Tuesday, November 1, 2011

Rossini - Overture To ' La Gazza Ladra'

Gioachino Rossini (1792 - 1868) was an Italian composer most well known for his operas and their overtures.  He was a child prodigy and composed his first works, six sonatas for strings, when he was twelve years old.  His father was a horn player in the orchestra while his mother was an opera singer. He wrote his first opera at the age of fourteen.

He could play the horn, harpsichord and organ, and cello. The first performance of an opera he composed happened when he was eighteen, and by the age of twenty he was an internationally known composer.  By the time of his retirement in 1829 he had written 38 operas and was 38 years old. He wrote very little music after 1829 except for a set of pieces he called 'Sins of my old age' that were pieces for solo piano, a few songs and pieces for chamber ensemble. Attempts to explain Rossini's retirement from writing opera and practically all other music have mentioned physical and mental illness, which he did have both. But it could have simply been a case that he peaked very early in his career and simply was 'written out'.

The Overture to La Gazza Ladra (The Thieving Magpie)  is one of Rossini's most popular. After the middle of the 19th century the opera wasn't staged again until its revival in 1941.  The overture is a good example of the 'Rossini Crescendo', a trait of many of Rossini's overtures. The orchestra plays a tune or theme over and over, each time the music gets louder and louder until it reaches a climax.  A Rossini crescendo is most difficult to do. To keep the orchestra together, beginning quietly and gradually leading it up to full volume without increasing the tempo and having enough force left in the orchestra to reach the climax is a test of the players and the conductor. When done as it should be, it leaves an indelible impression on the ear. It is a force of nature.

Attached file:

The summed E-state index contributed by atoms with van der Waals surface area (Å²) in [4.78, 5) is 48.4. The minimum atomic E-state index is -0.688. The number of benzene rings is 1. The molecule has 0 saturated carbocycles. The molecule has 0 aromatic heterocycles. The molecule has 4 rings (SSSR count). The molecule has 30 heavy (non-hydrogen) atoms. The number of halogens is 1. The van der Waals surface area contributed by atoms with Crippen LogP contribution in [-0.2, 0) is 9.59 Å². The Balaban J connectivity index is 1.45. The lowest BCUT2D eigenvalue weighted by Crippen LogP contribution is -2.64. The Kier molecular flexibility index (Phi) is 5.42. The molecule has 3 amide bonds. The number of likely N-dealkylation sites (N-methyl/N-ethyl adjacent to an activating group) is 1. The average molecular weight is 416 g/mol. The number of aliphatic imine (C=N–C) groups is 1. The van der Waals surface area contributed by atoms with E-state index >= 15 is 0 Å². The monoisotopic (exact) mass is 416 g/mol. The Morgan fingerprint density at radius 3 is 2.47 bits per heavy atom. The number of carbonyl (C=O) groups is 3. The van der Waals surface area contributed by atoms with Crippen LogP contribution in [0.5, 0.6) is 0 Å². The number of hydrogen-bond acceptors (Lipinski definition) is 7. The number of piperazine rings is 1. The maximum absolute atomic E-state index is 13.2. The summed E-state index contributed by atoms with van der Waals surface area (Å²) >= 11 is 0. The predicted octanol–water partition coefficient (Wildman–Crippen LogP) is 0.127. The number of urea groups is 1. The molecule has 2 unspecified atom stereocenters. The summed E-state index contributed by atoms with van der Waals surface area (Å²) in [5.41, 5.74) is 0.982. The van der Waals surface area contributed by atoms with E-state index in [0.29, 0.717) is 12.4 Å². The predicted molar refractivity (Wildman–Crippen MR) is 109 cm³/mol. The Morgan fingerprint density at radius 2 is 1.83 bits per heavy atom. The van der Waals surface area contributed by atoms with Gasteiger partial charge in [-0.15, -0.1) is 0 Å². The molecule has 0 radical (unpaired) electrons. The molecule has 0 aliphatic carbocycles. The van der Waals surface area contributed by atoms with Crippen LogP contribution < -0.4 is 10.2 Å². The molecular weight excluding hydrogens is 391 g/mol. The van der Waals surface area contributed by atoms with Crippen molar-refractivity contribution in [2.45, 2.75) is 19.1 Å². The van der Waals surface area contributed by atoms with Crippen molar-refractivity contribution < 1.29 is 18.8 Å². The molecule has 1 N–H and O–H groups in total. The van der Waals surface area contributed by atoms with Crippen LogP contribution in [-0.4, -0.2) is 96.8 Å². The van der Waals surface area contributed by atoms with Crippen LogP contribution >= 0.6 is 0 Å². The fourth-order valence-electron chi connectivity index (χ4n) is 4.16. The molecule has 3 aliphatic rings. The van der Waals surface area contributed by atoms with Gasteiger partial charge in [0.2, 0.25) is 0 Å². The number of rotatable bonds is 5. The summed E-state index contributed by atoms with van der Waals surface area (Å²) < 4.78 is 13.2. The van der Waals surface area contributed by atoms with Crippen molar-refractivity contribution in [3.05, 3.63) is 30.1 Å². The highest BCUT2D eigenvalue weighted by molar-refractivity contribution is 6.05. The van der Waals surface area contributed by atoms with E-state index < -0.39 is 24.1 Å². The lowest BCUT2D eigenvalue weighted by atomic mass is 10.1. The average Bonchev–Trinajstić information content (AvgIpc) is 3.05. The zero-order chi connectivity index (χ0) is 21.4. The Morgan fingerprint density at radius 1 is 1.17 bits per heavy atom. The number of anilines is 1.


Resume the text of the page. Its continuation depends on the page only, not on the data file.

Legend has it that the day before the premiere of this opera the producer had Rossini locked into a room with music paper and pen and told him he wouldn't let him out until he wrote the overture! Rossini would pass each completed sheet out the window for the copyists. What a first performance that must have been with practically no rehearsal, even no rehearsal at all1 Things have changed in the opera house and concert hall over the years.

Overture To La Gazza Ladra (The Thieving Magpie):

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